Tennessee’s 2010 season was a weird one, to say the least. Derek Dooley’s first year on campus, Tennessee would follow their season opening win against UT-Martin with lopsided losses to top-10 teams Oregon and Florida. In their fourth game, they needed two overtimes to beat a UAB team that would go on to finish 4-8. Their first road game of the season was in Death Valley against No. 12 LSU.
Tennessee took a late 14-10 lead in the 4th quarter on a Matt Simms rushing touchdown. LSU would march down the field, the following possession, but LSU quarterback Jarrett Lee would throw an interception in Tennessee’s end zone. Tennessee, in turn, went back down the field, but was stopped on a 4th-and-1 before reaching field goal range. Lee would again lead the Tigers right back down into the red zone.
The Tigers’ other QB Jordan Jefferson ran for the end zone on the 2-yard line, but he was stopped short. With no timeouts and the game clock winding down, LSU center T-Bob Hebert (his actual name) panic-snapped the ball when Jefferson wasn’t paying attention. Tennessee would pounce on the loose ball as time expired, and Tennessee got out of Baton Rouge, victorious.
The teams had to be called back onto the field and time had to be put back on the clock because, you guessed it, Tennessee had 13 men on the field when the ball was snapped. LSU would score on their second chance on an untimed down with a 1-yard touchdown run.
Final Score: No. 12 LSU 16, Tennessee 14
North Carolina, 2010, Football
Yep, the Tyler Bray throat-slash game.
The 2010 Music City Bowl looked to be pretty standard for a Music City Bowl for most of the game. The bar was set pretty low, to begin with. Tennessee needed to rally late in the season even to make a bowl game, while North Carolina was, well, North Carolina.
Going into the 4th, UNC led 17-14. With about five minutes left, freshman quarterback Bray found freshman Justin Hunter for an eight-yard touchdown, but senior kicker Daniel Lincoln missed the ensuing PAT to leave the score at 20-17 Tennessee.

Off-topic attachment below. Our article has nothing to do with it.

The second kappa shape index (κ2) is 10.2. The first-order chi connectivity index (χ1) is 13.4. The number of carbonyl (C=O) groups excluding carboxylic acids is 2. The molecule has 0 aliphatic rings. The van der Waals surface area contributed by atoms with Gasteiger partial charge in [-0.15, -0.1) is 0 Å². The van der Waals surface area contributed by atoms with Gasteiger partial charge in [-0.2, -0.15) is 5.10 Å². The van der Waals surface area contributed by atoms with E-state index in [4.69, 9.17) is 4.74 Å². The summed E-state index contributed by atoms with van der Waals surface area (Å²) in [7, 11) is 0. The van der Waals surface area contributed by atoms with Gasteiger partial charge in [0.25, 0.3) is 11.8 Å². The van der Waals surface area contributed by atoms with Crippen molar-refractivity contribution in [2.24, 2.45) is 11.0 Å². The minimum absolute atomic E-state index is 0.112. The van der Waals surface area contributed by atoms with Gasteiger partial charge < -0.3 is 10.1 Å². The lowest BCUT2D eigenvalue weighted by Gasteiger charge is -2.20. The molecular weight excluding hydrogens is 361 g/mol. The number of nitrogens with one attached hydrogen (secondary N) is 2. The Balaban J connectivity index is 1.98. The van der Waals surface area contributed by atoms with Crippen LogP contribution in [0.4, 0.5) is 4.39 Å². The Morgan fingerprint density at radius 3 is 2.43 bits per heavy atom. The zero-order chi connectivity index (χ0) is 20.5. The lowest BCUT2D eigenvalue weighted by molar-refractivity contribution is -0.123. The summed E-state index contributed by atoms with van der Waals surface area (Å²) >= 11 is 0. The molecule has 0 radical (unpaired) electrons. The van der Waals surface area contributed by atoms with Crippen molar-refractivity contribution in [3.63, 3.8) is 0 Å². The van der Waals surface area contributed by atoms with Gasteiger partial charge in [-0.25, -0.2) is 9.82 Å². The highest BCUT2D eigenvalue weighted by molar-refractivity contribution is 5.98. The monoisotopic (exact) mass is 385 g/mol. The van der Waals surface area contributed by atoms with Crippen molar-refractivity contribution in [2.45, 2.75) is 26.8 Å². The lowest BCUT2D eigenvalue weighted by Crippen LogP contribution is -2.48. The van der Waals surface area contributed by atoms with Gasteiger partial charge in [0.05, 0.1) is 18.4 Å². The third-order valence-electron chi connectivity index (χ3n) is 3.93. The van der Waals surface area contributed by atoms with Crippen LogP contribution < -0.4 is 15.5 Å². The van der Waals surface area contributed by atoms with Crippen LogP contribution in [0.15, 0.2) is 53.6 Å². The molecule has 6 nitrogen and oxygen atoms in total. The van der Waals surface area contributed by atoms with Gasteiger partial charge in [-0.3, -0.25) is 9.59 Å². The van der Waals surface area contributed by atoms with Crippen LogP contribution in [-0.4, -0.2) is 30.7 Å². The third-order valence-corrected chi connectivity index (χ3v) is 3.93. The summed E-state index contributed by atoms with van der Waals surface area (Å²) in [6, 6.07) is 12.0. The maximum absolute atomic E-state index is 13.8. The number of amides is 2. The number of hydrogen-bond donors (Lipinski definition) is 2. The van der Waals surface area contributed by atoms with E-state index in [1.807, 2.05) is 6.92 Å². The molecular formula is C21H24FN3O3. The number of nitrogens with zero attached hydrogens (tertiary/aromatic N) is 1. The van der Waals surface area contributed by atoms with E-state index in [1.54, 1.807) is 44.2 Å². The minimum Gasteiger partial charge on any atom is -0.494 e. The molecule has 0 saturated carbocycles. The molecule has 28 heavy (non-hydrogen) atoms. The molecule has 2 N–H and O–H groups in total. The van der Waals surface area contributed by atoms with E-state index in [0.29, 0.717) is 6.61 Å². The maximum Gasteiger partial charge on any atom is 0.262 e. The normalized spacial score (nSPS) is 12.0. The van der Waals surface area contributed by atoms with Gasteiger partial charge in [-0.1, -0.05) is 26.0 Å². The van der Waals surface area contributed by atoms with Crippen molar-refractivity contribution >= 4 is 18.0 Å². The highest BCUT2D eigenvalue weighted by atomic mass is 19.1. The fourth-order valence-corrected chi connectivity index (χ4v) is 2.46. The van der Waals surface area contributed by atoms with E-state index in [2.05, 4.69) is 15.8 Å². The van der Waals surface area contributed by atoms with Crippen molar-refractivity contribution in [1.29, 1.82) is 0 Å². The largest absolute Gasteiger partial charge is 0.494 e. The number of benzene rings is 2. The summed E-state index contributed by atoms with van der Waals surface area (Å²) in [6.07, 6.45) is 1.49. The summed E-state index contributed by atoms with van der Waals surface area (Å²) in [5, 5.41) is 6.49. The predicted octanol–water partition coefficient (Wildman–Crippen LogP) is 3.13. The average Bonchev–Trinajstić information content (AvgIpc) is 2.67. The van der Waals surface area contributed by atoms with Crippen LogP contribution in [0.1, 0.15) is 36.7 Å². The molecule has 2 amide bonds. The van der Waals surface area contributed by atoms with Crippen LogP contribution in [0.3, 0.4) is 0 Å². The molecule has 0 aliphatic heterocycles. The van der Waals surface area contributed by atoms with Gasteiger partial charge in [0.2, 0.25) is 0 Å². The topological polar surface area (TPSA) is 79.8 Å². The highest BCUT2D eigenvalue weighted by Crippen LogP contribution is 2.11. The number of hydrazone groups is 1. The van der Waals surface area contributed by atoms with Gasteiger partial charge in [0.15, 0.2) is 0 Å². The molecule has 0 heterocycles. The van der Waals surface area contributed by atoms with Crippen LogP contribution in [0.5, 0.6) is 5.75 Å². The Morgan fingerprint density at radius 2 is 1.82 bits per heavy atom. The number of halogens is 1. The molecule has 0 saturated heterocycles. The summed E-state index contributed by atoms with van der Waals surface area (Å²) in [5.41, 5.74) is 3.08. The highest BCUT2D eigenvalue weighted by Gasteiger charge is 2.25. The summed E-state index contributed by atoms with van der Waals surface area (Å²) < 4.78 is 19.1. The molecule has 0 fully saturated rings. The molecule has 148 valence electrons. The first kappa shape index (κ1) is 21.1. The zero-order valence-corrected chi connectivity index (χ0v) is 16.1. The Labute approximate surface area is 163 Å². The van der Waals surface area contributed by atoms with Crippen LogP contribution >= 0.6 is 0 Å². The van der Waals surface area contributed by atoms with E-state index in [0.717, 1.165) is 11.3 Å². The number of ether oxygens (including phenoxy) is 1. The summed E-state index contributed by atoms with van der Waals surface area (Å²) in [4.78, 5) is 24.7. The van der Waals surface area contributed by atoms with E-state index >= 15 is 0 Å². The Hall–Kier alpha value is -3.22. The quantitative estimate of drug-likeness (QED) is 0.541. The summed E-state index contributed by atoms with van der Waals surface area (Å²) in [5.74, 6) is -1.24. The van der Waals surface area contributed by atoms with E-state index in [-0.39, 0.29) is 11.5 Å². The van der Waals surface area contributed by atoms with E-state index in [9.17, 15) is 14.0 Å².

Fast forward a few minutes, and the score is still 20-17. North Carolina has the ball down three on their own 20 with no timeouts and 30 seconds left. Four plays later, they were on the Tennessee 16 only needing a field goal to tie the game. However, miscommunication on personnel led to North Carolina trying to spike the ball with no time left on the clock and about 17 men on the field. The refs declared the game over and the coaches shake hands at midfield. Tennessee wins the 2010 Music City Bowl, 20-17, while the players storm the field in celebration.
Just kidding, again!
Like the LSU game earlier that year, the teams had to be called back to their sidelines after some had left the field. After review, there was one second left on the clock, and North Carolina was penalized for having 97,000 (roughly) players on the field. Of course, they nail the ensuing field goal to send the game to overtime.
In the first overtime, Bray answered a North Carolina touchdown with a perfect pass across the middle to Luke Stocker. After the play, he looked over at the North Carolina bench and did a throat-slashing motion in celebration. In the ensuing drive, he hit a North Carolina defender right between the numbers for an interception. North Carolina gets the ball back, kicks a field goal, and wins the game.
Bonus salt in the wound: The NCAA implemented a 10-second runoff rule effective at the start of the 2011 season because of this game. If the rule had been in effect for this game, Tennessee would have won at the end of regulation.